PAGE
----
The wolf is a wonderful animal that was hunted until the 1970s and is now repopulating our beautiful country and regions; herds move to hunt and follow deer and wild boar that have now arrived on the coast in search of food.
Climate change also has consequences for the delicate balance of fauna and flora, and starting to see animals outside their historically inhabited areas is not unnatural.
The wolf is considered “vulnerable” according to the Red List of Italian Vertebrates. In Italy it is protected by Presidential Decree no. 357 of 1997; however there is still a long way to go for man-wolf coexistence, since, like all wild (and wild) animals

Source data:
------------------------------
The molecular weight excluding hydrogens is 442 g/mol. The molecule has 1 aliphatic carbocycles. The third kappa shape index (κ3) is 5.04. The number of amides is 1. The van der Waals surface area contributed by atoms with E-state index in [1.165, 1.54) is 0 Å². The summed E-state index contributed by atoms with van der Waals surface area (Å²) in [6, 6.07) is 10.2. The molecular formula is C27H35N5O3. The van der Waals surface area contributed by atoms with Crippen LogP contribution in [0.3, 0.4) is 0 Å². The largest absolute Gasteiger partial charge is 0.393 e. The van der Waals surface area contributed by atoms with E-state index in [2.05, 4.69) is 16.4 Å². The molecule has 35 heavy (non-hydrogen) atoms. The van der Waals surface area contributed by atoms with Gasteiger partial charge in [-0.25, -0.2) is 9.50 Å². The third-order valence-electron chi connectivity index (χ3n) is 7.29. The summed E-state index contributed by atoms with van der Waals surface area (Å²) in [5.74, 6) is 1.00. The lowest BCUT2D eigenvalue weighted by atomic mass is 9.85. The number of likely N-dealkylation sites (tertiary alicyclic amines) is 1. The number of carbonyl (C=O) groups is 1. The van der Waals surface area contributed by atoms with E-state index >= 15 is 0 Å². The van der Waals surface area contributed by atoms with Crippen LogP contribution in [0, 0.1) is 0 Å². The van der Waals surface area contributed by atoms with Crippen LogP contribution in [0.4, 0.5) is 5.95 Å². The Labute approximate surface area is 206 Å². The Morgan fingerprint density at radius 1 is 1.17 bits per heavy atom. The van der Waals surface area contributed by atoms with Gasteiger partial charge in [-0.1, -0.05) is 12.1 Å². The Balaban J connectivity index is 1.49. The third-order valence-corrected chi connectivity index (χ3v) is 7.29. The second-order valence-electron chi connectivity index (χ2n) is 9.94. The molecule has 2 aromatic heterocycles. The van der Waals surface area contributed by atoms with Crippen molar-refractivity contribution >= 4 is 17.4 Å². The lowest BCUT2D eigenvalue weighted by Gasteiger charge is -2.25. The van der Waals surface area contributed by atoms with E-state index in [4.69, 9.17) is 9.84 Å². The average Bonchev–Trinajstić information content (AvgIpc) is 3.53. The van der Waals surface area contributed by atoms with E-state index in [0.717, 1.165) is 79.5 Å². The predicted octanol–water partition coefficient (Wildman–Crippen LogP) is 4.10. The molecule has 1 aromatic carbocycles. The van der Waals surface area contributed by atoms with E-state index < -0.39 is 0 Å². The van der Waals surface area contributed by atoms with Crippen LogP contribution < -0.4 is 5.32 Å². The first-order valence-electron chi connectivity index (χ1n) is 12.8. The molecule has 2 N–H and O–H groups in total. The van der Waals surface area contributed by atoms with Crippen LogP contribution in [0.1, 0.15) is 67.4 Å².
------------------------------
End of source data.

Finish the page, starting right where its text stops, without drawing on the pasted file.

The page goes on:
(and wild) animals, it causes many problems and damage to livestock farms.
What can we do?
Certainly not drive them out (it is forbidden by law), but neither can we be inordinately afraid of them. Part of our work is also to raise awareness of the delicacy of these balances, and having a sensor monitoring system and a camera is an act of public benefit that makes a “simple” forestry project much more than “planting trees”.
a “simple” forestry project much more than “planting trees”.
What we are doing
It is dangerous to go to the land these days because the presence of wolves is constant and we have already alerted the Forest Guard who will decide what to do. We have also informed the administration of the municipalities of Tollo and Miglianico to inform the citizens of the area adjacent to the Venna torrent that wolves have been sighted and to pay attention especially in the evening and early morning hours.